We encounter water no matter where we live and work. It trickles across forest floors and consolidates in rivers. It collects behind dams, runs under cities, and is diverted into irrigation systems. It is pumped from wells and travels in plastic bottles. It makes up our bodies and shapes our institutions. However, a search of the Cultural Anthropology backfiles reveals that, until recently, anthropologists seem to have largely taken water for granted. Perhaps its apparent ubiquity and uniformity once made water seem too banal for a field concerned with cultural difference. But the past fifteebn years have seen a rising interest in water, both generally and within cultural anthropology. Water has emerged as a critical matter of concern for—and often point of tension between—policymakers, corporations, resource managers, and numerous user communities. At the same time, anthropologists and other social theorists have increasingly deployed watery metaphors of flows, fluidity, circulation, and so on to theorize the era of globalization. It is this conjuncture and its stakes that this Curated Collection engages.
The collection brings together five articles published in Cultural Anthropology between 1999 and 2009. The articles iwere selected because they approach water in diverse and provocative ways and because their authors have conducted water-related research and writing beyond these publications. Some of the articles do not even focus on water; it flows between foreground and background, sometimes disappearing altogether. Thus, the collection highlights original supplemental content designed to bring water to the fore and draw the authors and their work into dialogue. In new interviews conducted specifically for the virtual issue, I asked the authors to approach the anthropology of water from three angles: fieldwork, theory, and stakes. They reflect on past research and larger projects, as well as water itself. Collectively, these articles and interviews provide a window into the varied manner in which cultural anthropologists have engaged water in recent years and suggest exciting future directions. The issue points to the unique theoretical and empirical contributions that anthropologists might make to the study of water and, in turn, how water as an object of anthropological inquiry might reorient the discipline. Finally, we are delighted that Stefan Helmreich has agreed to write a commentary responding to the author interviews. Helmreich gave a plenary lecture at the 2010 Society for Cultural Anthropology Annual Meeting entitled “Nature/Culture/Seawater,” in which he explored changing relationships between cultural anthropology and water. The plenary lecture and his incisive comments bookend the materials collected here.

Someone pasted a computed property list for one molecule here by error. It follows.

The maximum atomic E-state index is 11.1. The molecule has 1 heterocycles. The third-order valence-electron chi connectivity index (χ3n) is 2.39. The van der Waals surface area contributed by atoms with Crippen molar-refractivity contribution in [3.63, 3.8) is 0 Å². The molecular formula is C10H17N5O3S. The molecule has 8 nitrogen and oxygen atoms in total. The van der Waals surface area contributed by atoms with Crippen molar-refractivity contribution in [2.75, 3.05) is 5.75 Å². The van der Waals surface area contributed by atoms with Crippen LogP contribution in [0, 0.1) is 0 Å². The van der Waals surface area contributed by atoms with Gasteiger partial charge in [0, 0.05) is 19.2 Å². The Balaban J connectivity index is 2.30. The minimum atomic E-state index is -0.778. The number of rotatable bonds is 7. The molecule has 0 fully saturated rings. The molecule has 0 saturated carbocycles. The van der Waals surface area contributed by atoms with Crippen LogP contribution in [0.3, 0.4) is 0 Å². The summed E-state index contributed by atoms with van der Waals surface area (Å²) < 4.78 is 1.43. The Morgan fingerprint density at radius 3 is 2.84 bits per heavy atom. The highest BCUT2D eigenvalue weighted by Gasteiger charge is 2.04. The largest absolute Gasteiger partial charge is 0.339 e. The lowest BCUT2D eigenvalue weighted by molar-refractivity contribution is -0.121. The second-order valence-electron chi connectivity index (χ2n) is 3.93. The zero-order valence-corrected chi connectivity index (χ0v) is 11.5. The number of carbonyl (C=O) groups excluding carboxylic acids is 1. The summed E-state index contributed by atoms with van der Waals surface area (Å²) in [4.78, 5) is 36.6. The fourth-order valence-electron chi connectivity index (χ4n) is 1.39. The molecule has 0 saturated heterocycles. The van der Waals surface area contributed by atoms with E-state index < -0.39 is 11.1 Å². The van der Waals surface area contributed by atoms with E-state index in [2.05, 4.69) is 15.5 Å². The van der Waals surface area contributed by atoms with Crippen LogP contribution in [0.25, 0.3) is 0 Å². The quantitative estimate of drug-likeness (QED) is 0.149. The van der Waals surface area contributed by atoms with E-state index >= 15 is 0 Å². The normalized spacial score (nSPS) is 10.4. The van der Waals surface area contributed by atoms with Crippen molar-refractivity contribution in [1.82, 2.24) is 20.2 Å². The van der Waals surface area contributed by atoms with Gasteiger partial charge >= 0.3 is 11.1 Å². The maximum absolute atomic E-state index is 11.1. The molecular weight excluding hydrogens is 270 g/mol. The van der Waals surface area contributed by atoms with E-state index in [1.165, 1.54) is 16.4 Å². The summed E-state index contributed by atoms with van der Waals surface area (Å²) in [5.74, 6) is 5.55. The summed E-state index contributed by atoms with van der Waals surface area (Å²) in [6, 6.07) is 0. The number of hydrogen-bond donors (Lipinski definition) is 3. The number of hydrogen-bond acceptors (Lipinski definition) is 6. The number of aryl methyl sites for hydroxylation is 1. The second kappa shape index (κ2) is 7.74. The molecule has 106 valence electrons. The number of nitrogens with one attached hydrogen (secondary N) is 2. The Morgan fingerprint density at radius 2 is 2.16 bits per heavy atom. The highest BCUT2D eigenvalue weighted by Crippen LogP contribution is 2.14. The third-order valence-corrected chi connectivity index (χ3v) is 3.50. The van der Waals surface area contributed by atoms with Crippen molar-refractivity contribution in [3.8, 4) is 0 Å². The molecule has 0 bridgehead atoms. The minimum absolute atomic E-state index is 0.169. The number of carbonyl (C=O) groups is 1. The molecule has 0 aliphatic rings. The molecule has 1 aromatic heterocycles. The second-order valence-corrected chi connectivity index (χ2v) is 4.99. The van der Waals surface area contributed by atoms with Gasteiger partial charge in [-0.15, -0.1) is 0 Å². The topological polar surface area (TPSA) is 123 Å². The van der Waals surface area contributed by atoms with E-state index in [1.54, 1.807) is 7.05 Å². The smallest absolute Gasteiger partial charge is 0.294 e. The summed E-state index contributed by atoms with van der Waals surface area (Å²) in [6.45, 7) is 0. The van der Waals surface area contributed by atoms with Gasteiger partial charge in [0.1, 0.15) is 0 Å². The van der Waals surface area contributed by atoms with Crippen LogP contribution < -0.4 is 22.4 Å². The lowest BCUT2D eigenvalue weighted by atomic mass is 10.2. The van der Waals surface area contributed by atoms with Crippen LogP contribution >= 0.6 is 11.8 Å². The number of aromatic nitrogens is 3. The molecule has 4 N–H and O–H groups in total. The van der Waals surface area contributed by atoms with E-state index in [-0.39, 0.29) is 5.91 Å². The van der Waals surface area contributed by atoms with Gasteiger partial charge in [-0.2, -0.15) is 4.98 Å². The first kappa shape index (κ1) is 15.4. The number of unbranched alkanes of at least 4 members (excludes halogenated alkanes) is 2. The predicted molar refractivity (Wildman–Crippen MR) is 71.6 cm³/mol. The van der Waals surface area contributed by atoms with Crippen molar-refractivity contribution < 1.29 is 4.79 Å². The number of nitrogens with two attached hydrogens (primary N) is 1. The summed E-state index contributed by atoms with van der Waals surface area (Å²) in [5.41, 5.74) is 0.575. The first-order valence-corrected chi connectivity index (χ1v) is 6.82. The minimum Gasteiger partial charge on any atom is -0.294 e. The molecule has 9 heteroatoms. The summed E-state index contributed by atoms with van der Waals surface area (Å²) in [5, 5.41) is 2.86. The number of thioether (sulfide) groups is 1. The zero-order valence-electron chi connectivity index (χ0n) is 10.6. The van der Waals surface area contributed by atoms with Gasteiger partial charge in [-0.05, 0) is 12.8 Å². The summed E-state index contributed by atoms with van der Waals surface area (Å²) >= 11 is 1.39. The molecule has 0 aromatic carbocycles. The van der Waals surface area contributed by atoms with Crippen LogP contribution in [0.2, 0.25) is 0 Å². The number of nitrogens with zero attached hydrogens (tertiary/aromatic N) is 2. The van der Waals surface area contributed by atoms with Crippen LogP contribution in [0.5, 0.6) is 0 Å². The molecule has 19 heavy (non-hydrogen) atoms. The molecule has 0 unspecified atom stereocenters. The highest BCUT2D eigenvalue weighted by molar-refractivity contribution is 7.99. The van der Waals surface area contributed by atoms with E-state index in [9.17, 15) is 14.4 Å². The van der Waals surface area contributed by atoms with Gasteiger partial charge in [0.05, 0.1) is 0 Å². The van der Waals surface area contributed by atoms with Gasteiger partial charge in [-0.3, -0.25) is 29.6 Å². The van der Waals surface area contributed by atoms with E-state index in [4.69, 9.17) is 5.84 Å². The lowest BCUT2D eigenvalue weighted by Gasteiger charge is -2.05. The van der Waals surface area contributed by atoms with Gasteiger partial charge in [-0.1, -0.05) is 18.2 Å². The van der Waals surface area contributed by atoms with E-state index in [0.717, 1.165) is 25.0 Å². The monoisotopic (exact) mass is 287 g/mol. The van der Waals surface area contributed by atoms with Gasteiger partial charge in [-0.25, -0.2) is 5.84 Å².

Hughes, David McDermott. 2005. "Third Nature: Making Space and Time in the Great Limpopo Conservation Area." Cultural Anthropology 20, no. 2: 157–184.
McLean, Stuart. 2009. "Stories and Cosmogonies: Imagining Creativity Beyond 'Nature' and 'Culture.'" Cultural Anthropology 24, no. 2: 213–245.
Raffles, Hugh. 1999. "'Local Theory': Nature and the Making of an Amazonian Place." Cultural Anthropology 14, no. 3: 323–360.
Aiyer, Ananthakrishnan. 2007. "The Allure of the Transnational: Notes on Some Aspects of the Political Economy of Water in India." Cultural Anthropology 22, no. 4: 640–658.
Kaplan, Martha. 2007. "Fijian Water in Fiji and New York: Local Politics and a Global Commodity." Cultural Anthropology 22, no. 4: 685–706.
Photo by Joe Brusky, licensed under CC BY NC.
Created by Ashley Carse, 2010.